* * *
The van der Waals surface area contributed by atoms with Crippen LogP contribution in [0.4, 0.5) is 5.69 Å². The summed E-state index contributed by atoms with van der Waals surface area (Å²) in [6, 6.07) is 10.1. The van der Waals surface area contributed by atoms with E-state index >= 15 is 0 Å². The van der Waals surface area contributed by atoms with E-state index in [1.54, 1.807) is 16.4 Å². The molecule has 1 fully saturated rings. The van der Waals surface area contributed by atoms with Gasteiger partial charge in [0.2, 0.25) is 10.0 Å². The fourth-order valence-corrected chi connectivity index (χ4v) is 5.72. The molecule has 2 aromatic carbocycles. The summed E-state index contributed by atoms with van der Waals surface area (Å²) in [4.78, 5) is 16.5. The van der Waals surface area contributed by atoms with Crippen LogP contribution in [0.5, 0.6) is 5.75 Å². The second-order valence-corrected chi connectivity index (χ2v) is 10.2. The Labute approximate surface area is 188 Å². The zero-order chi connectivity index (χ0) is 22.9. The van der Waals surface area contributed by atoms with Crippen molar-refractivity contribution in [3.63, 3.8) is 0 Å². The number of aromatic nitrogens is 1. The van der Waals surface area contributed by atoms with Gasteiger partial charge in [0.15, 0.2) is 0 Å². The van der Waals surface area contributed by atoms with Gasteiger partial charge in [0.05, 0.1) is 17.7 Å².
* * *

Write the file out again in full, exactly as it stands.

The van der Waals surface area contributed by atoms with Crippen LogP contribution in [0.4, 0.5) is 5.69 Å². The summed E-state index contributed by atoms with van der Waals surface area (Å²) in [6, 6.07) is 10.1. The van der Waals surface area contributed by atoms with E-state index >= 15 is 0 Å². The van der Waals surface area contributed by atoms with E-state index in [1.54, 1.807) is 16.4 Å². The molecule has 1 fully saturated rings. The van der Waals surface area contributed by atoms with Gasteiger partial charge in [0.2, 0.25) is 10.0 Å². The fourth-order valence-corrected chi connectivity index (χ4v) is 5.72. The molecule has 2 aromatic carbocycles. The summed E-state index contributed by atoms with van der Waals surface area (Å²) in [4.78, 5) is 16.5. The van der Waals surface area contributed by atoms with Crippen LogP contribution in [0.5, 0.6) is 5.75 Å². The second-order valence-corrected chi connectivity index (χ2v) is 10.2. The Labute approximate surface area is 188 Å². The zero-order chi connectivity index (χ0) is 22.9. The van der Waals surface area contributed by atoms with Crippen molar-refractivity contribution in [3.63, 3.8) is 0 Å². The number of aromatic nitrogens is 1. The van der Waals surface area contributed by atoms with Gasteiger partial charge in [0.15, 0.2) is 0 Å². The van der Waals surface area contributed by atoms with Gasteiger partial charge in [0.05, 0.1) is 17.7 Å².